Sunday, May 22, 2016

Trends shaping education

While there are many trends that are currently shaping education there are a couple that I am going to discuss for the purpose of this MindLab assignment.

There is no doubt that the number of robotics in the world in increasing and there is a range of jobs that robots are taking over. Where I first became interested in educational robotics, robots were great at doing the jobs that were 'dirty, dull and dangerous,' basically the jobs that people didn't want to do.

Now as well robots are venturing into areas that surprise many people. For example robot journalists are great for churning out articles that can be written on the basis of a lot of data and encompass a rather formulaic style of writing. White collar workers had presumed they were protected from having their jobs taken over by 'robots' but robots are also venturing into the role of such professions as law. But rather than actually having robots taking over these professions it is more that the professions are changing to integrate automation and machine intelligence. We need to acknowledge that automated technology (robots for example) are a lot better at dealing with big data sets than human beings are, and if a task is something that is basically an algorithm then it will probably be done more accurately and a lot quicker by a machine than by a human. But for something where a creative solution is required then I do think that humans still have the upper hand. And, of course, the increased demand for robotics and automation will mean a huge rise in jobs in these fields.

Nowadays robots are also becoming more visible in the classroom as a teaching and learning tool (not replacing the teacher yet). As with all curricula just having some robots in your class that students can use or build and programme is not enough. Learning outcomes need to be clear and the robot kits (presuming most educators purchase robot kits) need to have the capacity to involve students in a range of activities that are as close to real world as possible. Less expensive kits may not be as customisable, there may be a smaller range of sensors, they may be limited in the ways they can be constructed to interact with the environment and they may only be programmable in limited ways. There are also a range of Communities of Practice around different robotics systems and this can either support or limit teachers depending on the range of resources and the strength of the support community available. So, before schools invest in having robots in the classroom I would suggest they explore the range of robots now available and choose one that meets the learning outcomes they desire.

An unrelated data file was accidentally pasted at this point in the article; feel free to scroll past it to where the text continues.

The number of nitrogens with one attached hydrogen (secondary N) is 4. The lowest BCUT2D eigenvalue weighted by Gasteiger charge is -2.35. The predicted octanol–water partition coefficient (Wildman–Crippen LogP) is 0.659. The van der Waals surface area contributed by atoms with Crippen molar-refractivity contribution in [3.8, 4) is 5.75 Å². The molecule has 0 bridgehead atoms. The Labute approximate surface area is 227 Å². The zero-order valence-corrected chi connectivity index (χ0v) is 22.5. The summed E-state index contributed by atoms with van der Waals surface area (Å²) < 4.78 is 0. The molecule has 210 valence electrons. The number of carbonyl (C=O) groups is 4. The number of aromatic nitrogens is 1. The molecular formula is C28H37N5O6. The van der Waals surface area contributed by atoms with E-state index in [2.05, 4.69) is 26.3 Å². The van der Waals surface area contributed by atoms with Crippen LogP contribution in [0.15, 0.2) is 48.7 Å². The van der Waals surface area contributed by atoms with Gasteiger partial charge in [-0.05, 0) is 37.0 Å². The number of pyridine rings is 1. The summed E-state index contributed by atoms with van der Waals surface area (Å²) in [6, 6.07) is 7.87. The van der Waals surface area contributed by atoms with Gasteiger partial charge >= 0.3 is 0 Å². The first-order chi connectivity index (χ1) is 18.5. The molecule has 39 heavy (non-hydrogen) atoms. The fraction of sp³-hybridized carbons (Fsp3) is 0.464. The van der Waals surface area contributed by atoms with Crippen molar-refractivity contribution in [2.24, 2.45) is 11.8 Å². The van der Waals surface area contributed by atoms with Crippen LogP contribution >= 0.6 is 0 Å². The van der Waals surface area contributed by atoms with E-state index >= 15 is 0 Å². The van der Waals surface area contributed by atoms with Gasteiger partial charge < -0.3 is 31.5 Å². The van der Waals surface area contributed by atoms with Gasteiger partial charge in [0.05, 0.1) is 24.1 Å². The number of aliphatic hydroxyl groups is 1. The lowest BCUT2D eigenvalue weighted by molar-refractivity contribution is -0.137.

With the rise of the Internet and social media there is no doubt that the world has become a smaller place in many ways. Globalisation is all about integrating at a global level - many say this is a positive aspect with increasing possibilities for all, but cynics see it as just another way for the 'haves' to exploit the 'have nots'.

So what does this have to do with teachers?

  • How do we provide a global education - and not just the three f's - food, flags and festivals - but one where students develop an understanding of their rights and responsibilities as global citizens?
  • How can we provide our students with real world opportunities to develop the skills necessary to use social media to support citizen engagement and make the world a better place?
  • How do we provide opportunities for students to cooperate with others outside the walls of their own school?
  • How do we include global issues such as climate change and urbanisation in our curriculum?
  • How do we enable students to develop understanding of the multiple perspectives held by different cultures and peoples, and to accept and celebrate the differences and diversity?
  • How do we do all of the above, but still connect to self, understanding local issues and make the connections from these to global perspectives?
These are all questions that as an educator I continue to explore as an educator and I hope, that as long as I am striving to answer them, I am somewhat heading in the right direction. 


  1. Kia ora Jill, I enjoyed reading your post about robotics and automation. I think it would be almost impossible to program a real 'teacher robot' as creativity is such a human trait that could never be programmed or coded into a robot. Also empathy is something else that teachers have the capacity for, and I can't imagine a robot will ever be able to show true empathy towards humans.

    1. Hi Francesca, Thanks for your comment. I agree that I don't see a future where robots replace teachers but they could supplement them - as long as that was not seen as an opportunity to reduce teacher/child ratio!! I have put in a couple of interesting links below. Have a great day, Jill

  2. Automated teachers, an interesting concept. At least they would have a greater capacity to take more of what our students can dish out. If you think about it with the introduction of flipped learning and digital learning we have already begun to automate teachers.